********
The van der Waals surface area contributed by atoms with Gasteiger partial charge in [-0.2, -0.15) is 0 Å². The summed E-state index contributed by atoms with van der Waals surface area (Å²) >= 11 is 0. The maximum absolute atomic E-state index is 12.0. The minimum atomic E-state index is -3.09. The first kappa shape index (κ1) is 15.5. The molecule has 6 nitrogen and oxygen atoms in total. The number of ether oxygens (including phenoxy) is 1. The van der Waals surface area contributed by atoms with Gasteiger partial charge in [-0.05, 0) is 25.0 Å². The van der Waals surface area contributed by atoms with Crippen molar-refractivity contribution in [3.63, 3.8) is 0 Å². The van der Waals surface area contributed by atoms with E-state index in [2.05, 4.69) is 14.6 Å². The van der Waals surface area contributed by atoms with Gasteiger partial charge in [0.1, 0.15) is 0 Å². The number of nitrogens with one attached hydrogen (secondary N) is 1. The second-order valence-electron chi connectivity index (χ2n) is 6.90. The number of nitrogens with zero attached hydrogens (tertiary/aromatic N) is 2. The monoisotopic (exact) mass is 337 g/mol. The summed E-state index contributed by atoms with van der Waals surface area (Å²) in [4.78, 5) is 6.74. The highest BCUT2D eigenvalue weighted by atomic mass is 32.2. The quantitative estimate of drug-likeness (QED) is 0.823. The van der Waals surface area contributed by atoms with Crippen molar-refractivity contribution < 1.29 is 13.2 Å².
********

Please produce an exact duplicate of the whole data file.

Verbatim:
The van der Waals surface area contributed by atoms with Gasteiger partial charge in [-0.2, -0.15) is 0 Å². The summed E-state index contributed by atoms with van der Waals surface area (Å²) >= 11 is 0. The maximum absolute atomic E-state index is 12.0. The minimum atomic E-state index is -3.09. The first kappa shape index (κ1) is 15.5. The molecule has 6 nitrogen and oxygen atoms in total. The number of ether oxygens (including phenoxy) is 1. The van der Waals surface area contributed by atoms with Gasteiger partial charge in [-0.05, 0) is 25.0 Å². The van der Waals surface area contributed by atoms with Crippen molar-refractivity contribution in [3.63, 3.8) is 0 Å². The van der Waals surface area contributed by atoms with E-state index in [2.05, 4.69) is 14.6 Å². The van der Waals surface area contributed by atoms with Gasteiger partial charge in [0.1, 0.15) is 0 Å². The number of nitrogens with one attached hydrogen (secondary N) is 1. The second-order valence-electron chi connectivity index (χ2n) is 6.90. The number of nitrogens with zero attached hydrogens (tertiary/aromatic N) is 2. The monoisotopic (exact) mass is 337 g/mol. The summed E-state index contributed by atoms with van der Waals surface area (Å²) in [4.78, 5) is 6.74. The highest BCUT2D eigenvalue weighted by atomic mass is 32.2. The quantitative estimate of drug-likeness (QED) is 0.823. The van der Waals surface area contributed by atoms with Crippen molar-refractivity contribution < 1.29 is 13.2 Å².